Farm Ireland

Friday 23 February 2018

Apply for sheep grants now to stop money going elsewhere

Timmy Fleming

All our remaining lambs have now been moved to a farm where we get annual winter grazing. There are about 70ac of after grass on this farm and we have 250 lambs there at present. They will get the best of the grass and we will put some ewes up there after Christmas.

Before moving the lambs we gave them a cobalt bullet and a worm dose (Genesis). We are allocating a further 20ac of grass which has been closed since being reseeded in late August for the early lambing flock which is due to lamb in three weeks time. It's pretty strong at this stage and what's worse is the ground conditions underfoot are not very good due to the rain we got over the last few weeks.

We have started closing up the first of the fields for the mid-March lambing flock. All rams are still out and we will be pulling out all rams on December 10. Our February lambing flock have been scanned at this stage. We sponged 60 ewes and we left two rams running with the main flock of ewes for a four-day period (around the time we pulled out the sponges). The results are a bit disappointing in so far as we only have 40 ewes that have scanned in lamb. Litter size is 1.63 which is just about OK. We have had 45 ewe lambs running with two rams since November 1. We will also take these up on December 10.

Since I last wrote, I had the pleasure of getting two inspections from the Department of Agriculture. The first one was for the sheep grassland scheme and involved examining the sheep, their tags and all documentation. The next day we had a REPS inspection. All went well -- we think.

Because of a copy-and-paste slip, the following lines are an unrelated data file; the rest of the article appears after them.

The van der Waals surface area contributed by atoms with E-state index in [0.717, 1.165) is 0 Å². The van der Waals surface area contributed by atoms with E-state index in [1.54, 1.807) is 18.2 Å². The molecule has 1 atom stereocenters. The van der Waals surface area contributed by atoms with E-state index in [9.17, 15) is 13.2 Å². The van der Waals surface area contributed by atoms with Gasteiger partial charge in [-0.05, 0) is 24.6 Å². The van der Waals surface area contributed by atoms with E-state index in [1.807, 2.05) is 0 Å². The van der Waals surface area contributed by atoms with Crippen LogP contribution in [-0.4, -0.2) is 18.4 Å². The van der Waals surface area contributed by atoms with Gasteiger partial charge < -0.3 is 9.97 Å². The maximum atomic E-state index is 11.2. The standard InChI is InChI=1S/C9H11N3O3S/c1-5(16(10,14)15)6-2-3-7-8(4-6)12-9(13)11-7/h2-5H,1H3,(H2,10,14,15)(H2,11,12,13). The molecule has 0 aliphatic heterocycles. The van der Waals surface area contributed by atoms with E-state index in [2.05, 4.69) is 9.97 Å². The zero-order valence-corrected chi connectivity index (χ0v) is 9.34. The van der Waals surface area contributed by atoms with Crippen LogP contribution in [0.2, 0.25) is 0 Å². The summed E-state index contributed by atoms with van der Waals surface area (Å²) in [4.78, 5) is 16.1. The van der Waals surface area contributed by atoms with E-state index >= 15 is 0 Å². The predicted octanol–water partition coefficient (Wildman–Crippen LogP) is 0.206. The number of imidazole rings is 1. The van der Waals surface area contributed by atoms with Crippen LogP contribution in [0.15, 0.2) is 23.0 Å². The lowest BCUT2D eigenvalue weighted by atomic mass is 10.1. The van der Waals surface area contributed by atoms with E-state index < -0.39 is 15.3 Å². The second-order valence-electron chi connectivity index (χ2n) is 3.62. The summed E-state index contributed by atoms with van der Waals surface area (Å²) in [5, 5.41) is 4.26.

We intend to apply for the new TAMS, sheep fencing/ mobile-handling equipment scheme. It's a handling unit we are after and our Teagasc adviser has just completed the application for me, so we hope to get out in the first tranche.

The scheme looks somewhat complicated but once you get into it, it's not actually that bad. I think it's important that sheep farmers apply for the money so it doesn't get moved elsewhere.

We have double tagged my lowland replacements with the mandatory EID and matching tag. They were nine months of age and we have this week ordered more tags to do the mountain replacements. We will tag these as soon as we get the tags.

It's the right time of year to tag them as the flies have been well and truly washed away by recent rain and cold weather.

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We will be dipping the mountain ewes and replacement ewe lambs this week before they go back up on to the hill. We will use Coopers Ectoforce as we have some left over from last summer. In addition to being dipped, we will also treat all ewes for liver fluke with Flukiver.

Two weeks ago we sent some lambs to the factory through our local factory agent as the Ring of Kerry Quality Lamb group has been unable to take all of our lambs at this time of year. This is because many of the other members have lots of lambs coming on stream at the moment. They killed just over 20kg, which is a bit less than they would have killed if they went through the group. I put this down to the time spent in transit plus the fact that they are weighed without the liver in the factory, which is not the case with the lamb group.

We intend to sell the last of the older ewes at the mart today. Once they are gone we will have a pretty fresh bunch of ewes which should make things a bit easier next year.

Timmy Fleming runs 650 ewes beside Killarney National Park and is chairman of the Ring of Kerry Lamb Group

Irish Independent